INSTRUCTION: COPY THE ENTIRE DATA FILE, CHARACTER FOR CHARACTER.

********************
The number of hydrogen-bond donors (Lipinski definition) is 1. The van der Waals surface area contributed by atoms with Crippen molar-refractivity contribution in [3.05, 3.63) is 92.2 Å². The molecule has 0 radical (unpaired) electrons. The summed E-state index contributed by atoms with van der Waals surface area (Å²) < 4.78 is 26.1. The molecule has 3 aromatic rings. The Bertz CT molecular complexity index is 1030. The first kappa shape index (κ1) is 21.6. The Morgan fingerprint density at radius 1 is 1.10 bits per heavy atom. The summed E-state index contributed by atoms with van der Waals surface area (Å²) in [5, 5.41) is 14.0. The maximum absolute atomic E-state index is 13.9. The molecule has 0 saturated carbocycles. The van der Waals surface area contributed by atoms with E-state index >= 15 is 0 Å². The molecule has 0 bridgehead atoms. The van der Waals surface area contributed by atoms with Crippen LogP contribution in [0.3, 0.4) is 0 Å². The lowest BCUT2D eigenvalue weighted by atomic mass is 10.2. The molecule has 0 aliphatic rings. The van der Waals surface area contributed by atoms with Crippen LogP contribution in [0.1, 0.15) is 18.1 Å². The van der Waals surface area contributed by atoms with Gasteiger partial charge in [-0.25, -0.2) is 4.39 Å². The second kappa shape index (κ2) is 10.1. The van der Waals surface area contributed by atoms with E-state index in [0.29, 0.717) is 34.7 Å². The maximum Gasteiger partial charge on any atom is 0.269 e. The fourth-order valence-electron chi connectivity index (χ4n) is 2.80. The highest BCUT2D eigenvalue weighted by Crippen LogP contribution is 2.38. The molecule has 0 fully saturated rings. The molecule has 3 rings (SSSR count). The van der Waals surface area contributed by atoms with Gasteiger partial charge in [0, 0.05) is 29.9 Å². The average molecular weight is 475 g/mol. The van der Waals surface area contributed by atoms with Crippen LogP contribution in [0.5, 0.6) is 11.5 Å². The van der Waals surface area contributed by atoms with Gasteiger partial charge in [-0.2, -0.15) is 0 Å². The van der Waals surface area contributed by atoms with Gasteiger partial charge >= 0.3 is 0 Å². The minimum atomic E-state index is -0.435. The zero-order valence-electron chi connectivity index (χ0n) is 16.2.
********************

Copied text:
The number of hydrogen-bond donors (Lipinski definition) is 1. The van der Waals surface area contributed by atoms with Crippen molar-refractivity contribution in [3.05, 3.63) is 92.2 Å². The molecule has 0 radical (unpaired) electrons. The summed E-state index contributed by atoms with van der Waals surface area (Å²) < 4.78 is 26.1. The molecule has 3 aromatic rings. The Bertz CT molecular complexity index is 1030. The first kappa shape index (κ1) is 21.6. The Morgan fingerprint density at radius 1 is 1.10 bits per heavy atom. The summed E-state index contributed by atoms with van der Waals surface area (Å²) in [5, 5.41) is 14.0. The maximum absolute atomic E-state index is 13.9. The molecule has 0 saturated carbocycles. The van der Waals surface area contributed by atoms with E-state index >= 15 is 0 Å². The molecule has 0 bridgehead atoms. The van der Waals surface area contributed by atoms with Crippen LogP contribution in [0.3, 0.4) is 0 Å². The lowest BCUT2D eigenvalue weighted by atomic mass is 10.2. The molecule has 0 aliphatic rings. The van der Waals surface area contributed by atoms with Crippen LogP contribution in [0.1, 0.15) is 18.1 Å². The van der Waals surface area contributed by atoms with Gasteiger partial charge in [-0.25, -0.2) is 4.39 Å². The second kappa shape index (κ2) is 10.1. The van der Waals surface area contributed by atoms with E-state index in [0.29, 0.717) is 34.7 Å². The maximum Gasteiger partial charge on any atom is 0.269 e. The fourth-order valence-electron chi connectivity index (χ4n) is 2.80. The highest BCUT2D eigenvalue weighted by Crippen LogP contribution is 2.38. The molecule has 0 fully saturated rings. The molecule has 3 rings (SSSR count). The van der Waals surface area contributed by atoms with Gasteiger partial charge in [0, 0.05) is 29.9 Å². The average molecular weight is 475 g/mol. The van der Waals surface area contributed by atoms with Crippen LogP contribution in [0.5, 0.6) is 11.5 Å². The van der Waals surface area contributed by atoms with Gasteiger partial charge in [-0.2, -0.15) is 0 Å². The van der Waals surface area contributed by atoms with Gasteiger partial charge >= 0.3 is 0 Å². The minimum atomic E-state index is -0.435. The zero-order valence-electron chi connectivity index (χ0n) is 16.2.